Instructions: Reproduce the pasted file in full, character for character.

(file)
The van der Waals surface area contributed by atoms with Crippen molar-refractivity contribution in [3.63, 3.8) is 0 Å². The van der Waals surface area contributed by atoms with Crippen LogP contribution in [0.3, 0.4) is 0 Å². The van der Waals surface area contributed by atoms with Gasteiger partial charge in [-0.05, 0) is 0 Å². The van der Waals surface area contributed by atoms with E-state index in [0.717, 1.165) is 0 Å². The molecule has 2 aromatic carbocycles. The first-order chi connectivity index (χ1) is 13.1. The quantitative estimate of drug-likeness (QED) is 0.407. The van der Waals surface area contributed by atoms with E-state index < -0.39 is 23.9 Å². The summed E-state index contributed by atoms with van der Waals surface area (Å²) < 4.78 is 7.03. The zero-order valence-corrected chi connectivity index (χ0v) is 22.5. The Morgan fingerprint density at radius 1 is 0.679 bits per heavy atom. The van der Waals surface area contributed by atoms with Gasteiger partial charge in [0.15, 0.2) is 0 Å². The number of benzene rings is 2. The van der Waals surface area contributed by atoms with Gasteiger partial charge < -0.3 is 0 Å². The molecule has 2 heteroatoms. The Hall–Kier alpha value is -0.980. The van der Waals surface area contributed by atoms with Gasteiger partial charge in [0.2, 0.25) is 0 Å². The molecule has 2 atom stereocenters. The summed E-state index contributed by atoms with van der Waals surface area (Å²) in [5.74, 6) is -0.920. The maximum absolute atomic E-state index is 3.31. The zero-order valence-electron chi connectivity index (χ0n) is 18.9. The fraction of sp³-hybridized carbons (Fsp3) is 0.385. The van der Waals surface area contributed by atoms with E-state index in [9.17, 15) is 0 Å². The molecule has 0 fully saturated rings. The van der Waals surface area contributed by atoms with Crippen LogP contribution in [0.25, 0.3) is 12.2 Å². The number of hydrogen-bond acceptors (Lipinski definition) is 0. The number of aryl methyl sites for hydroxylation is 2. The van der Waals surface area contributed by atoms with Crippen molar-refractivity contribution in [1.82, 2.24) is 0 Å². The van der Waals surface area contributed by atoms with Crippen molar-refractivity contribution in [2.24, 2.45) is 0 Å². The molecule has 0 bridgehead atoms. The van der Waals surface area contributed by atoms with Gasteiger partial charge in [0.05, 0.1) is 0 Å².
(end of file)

The van der Waals surface area contributed by atoms with Crippen molar-refractivity contribution in [3.63, 3.8) is 0 Å². The van der Waals surface area contributed by atoms with Crippen LogP contribution in [0.3, 0.4) is 0 Å². The van der Waals surface area contributed by atoms with Gasteiger partial charge in [-0.05, 0) is 0 Å². The van der Waals surface area contributed by atoms with E-state index in [0.717, 1.165) is 0 Å². The molecule has 2 aromatic carbocycles. The first-order chi connectivity index (χ1) is 13.1. The quantitative estimate of drug-likeness (QED) is 0.407. The van der Waals surface area contributed by atoms with E-state index < -0.39 is 23.9 Å². The summed E-state index contributed by atoms with van der Waals surface area (Å²) < 4.78 is 7.03. The zero-order valence-corrected chi connectivity index (χ0v) is 22.5. The Morgan fingerprint density at radius 1 is 0.679 bits per heavy atom. The van der Waals surface area contributed by atoms with Gasteiger partial charge in [0.15, 0.2) is 0 Å². The number of benzene rings is 2. The van der Waals surface area contributed by atoms with Gasteiger partial charge < -0.3 is 0 Å². The molecule has 2 heteroatoms. The Hall–Kier alpha value is -0.980. The van der Waals surface area contributed by atoms with Gasteiger partial charge in [0.2, 0.25) is 0 Å². The molecule has 2 atom stereocenters. The summed E-state index contributed by atoms with van der Waals surface area (Å²) in [5.74, 6) is -0.920. The maximum absolute atomic E-state index is 3.31. The zero-order valence-electron chi connectivity index (χ0n) is 18.9. The fraction of sp³-hybridized carbons (Fsp3) is 0.385. The van der Waals surface area contributed by atoms with E-state index in [9.17, 15) is 0 Å². The molecule has 0 fully saturated rings. The van der Waals surface area contributed by atoms with Crippen LogP contribution in [0.25, 0.3) is 12.2 Å². The number of hydrogen-bond acceptors (Lipinski definition) is 0. The number of aryl methyl sites for hydroxylation is 2. The van der Waals surface area contributed by atoms with Crippen molar-refractivity contribution in [1.82, 2.24) is 0 Å². The van der Waals surface area contributed by atoms with Crippen molar-refractivity contribution in [2.24, 2.45) is 0 Å². The molecule has 0 bridgehead atoms. The van der Waals surface area contributed by atoms with Gasteiger partial charge in [0.05, 0.1) is 0 Å².